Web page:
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Anti-government rallies in Yemen stay calm

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Ali Abdullah Saleh has told parliament he will not seek another term in office or hand power to his son, an apparent reaction to protests in his own country that have been inspired by the turmoil in Egypt.

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Washington Post Foreign Service
Thursday, February 3, 2011; 10:25 PM

SANAA, YEMEN - They took to the streets on Thursday, tens of thousands of pro- and anti-government demonstrators, driven by the upheavals gripping the Arab world and a desire to shape the course of their impoverished nation.

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"We need freedom. Get out, Ali Abdullah Saleh, get out!" the crowd in one part of the capital chanted, referring to their president and holding banners calling for the end of corruption.

"No to chaos and destruction," the crowd in another part of the capital shouted, clutching large portraits of Saleh and declaring that he was vital to Yemen's stability.

The sentiments exemplified how much the uprisings in Egypt and Tunisia have altered mind-sets across the region. Among both groups of protesters in Yemen's capital, a long-standing fear of autocracy had vanished, replaced by a boldness that may represent in the years ahead the most far-reaching change that emerges from the wave of populist rebellions.

On the streets of this dusty, crowded capital there was a sense that here, too, ordinary people could finally hold their president, a vital U.S. ally, accountable after more than three decades in power.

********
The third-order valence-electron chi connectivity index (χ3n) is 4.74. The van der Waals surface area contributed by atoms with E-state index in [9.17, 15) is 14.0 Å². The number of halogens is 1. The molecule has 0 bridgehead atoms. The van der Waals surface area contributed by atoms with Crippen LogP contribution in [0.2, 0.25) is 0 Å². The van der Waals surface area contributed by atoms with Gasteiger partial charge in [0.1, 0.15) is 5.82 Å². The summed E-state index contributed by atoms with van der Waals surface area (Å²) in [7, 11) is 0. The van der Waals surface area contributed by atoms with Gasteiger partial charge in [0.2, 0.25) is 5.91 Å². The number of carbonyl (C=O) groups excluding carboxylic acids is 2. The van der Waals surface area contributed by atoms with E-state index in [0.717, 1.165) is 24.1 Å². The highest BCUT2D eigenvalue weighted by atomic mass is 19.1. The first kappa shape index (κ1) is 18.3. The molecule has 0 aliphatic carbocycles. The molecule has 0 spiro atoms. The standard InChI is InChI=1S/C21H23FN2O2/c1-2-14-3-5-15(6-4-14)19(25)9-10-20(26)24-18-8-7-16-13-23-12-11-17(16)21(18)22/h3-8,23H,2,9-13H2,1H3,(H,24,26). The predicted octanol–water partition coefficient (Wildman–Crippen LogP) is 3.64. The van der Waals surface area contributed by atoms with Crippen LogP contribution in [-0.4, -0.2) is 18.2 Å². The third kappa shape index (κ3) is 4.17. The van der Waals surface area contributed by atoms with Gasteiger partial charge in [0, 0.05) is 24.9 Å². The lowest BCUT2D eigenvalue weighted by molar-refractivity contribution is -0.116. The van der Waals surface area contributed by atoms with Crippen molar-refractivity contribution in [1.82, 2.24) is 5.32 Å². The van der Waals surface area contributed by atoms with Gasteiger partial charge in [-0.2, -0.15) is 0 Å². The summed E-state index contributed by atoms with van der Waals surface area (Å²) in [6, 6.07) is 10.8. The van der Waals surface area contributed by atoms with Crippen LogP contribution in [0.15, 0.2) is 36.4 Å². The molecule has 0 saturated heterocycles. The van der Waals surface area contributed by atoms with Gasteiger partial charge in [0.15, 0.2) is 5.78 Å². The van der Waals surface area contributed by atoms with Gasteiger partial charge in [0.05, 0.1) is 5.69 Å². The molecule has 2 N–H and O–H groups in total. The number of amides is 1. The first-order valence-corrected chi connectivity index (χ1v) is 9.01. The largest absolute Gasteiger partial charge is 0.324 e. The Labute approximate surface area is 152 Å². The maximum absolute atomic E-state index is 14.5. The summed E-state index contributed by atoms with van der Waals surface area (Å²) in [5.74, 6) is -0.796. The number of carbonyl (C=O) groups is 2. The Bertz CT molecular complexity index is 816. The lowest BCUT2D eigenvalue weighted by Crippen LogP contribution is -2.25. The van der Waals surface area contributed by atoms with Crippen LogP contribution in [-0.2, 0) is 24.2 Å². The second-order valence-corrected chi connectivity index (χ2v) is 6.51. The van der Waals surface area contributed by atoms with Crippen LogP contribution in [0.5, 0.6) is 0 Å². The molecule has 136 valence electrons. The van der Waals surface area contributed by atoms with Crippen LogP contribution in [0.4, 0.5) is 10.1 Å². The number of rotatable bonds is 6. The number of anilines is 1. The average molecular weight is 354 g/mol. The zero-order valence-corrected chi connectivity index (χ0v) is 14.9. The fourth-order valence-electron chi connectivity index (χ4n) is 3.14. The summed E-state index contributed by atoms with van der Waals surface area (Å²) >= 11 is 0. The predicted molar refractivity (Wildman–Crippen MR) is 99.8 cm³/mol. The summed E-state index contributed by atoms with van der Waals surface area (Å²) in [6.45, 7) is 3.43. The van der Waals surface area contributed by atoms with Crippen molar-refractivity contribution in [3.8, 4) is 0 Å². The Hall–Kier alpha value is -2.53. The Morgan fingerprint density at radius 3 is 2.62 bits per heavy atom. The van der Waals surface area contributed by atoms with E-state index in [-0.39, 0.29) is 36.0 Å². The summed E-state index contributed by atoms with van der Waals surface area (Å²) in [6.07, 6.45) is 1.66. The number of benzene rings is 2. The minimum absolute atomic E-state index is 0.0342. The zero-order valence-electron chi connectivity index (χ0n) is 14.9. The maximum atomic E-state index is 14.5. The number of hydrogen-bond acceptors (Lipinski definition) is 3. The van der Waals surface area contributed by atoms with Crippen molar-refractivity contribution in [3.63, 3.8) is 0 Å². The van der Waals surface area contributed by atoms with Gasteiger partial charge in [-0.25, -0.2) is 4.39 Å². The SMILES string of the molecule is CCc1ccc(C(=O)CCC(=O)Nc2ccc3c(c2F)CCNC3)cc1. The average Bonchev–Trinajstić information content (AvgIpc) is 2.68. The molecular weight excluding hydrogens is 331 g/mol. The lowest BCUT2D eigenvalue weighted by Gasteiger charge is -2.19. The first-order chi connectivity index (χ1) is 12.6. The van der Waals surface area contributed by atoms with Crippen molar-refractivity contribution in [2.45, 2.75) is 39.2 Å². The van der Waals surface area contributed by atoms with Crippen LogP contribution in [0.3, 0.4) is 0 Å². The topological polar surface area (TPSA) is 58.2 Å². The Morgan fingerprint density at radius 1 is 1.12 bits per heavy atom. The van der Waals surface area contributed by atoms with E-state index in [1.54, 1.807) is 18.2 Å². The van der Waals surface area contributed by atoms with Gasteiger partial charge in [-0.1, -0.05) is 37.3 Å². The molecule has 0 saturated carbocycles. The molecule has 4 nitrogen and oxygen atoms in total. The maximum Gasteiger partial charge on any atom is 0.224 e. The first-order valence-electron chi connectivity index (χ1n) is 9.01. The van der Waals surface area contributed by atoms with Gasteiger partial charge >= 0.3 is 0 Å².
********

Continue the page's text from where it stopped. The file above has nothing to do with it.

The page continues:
"We can change our president. We feel confident," said Saleh Said al-Jawhari, 25. "I have two college degrees, in accounting and English. But I've been jobless for a year. I am no longer afraid to confront this regime."

In recent days, the leaders of several countries in the region have made conciliatory gestures, apparently to prevent popular frustrations from boiling over as they have in Egypt. The most recent came Thursday from Algerian President Abdelaziz Bouteflika, serving his third term, who promised to end a 19-year-old state of emergency and allow more political freedoms, the state news agency reported. A major opposition demonstration is planned in Algeria next week.

Despite predictions that the demonstrations in Yemen could turn violent because of a tribal culture and abundance of weapons, the rival rallies were for the most part peaceful. To avoid violent clashes, Yemen's political opposition moved its protest from the capital's Tahrir, or Liberation, Square when the ruling party decided to stage its own rally there.

Protests took place in seven provinces. In the southern city of Aden, a hotbed of anti-government sentiments, several people were injured in clashes between security forces and protesters. There were also minor scuffles between rival groups in the capital.

But by 1 p.m., the protesters had mostly dispersed, and the capital had returned to normal, although police and soldiers remained on many corners throughout the day.

The events came a day after Saleh announced that he would not seek another term or anoint his son Ahmed as his successor. He has also pledged other political reforms, raised government salaries, extended welfare payments and slashed income taxes, in an effort to defuse tensions in a nation already reeling from widespread poverty, two rebellions and a resurgent branch of al-Qaeda.

A White House statement said that President Obama had called Saleh and welcomed the measures but stressed the need "to follow-up his pledge with concrete actions."


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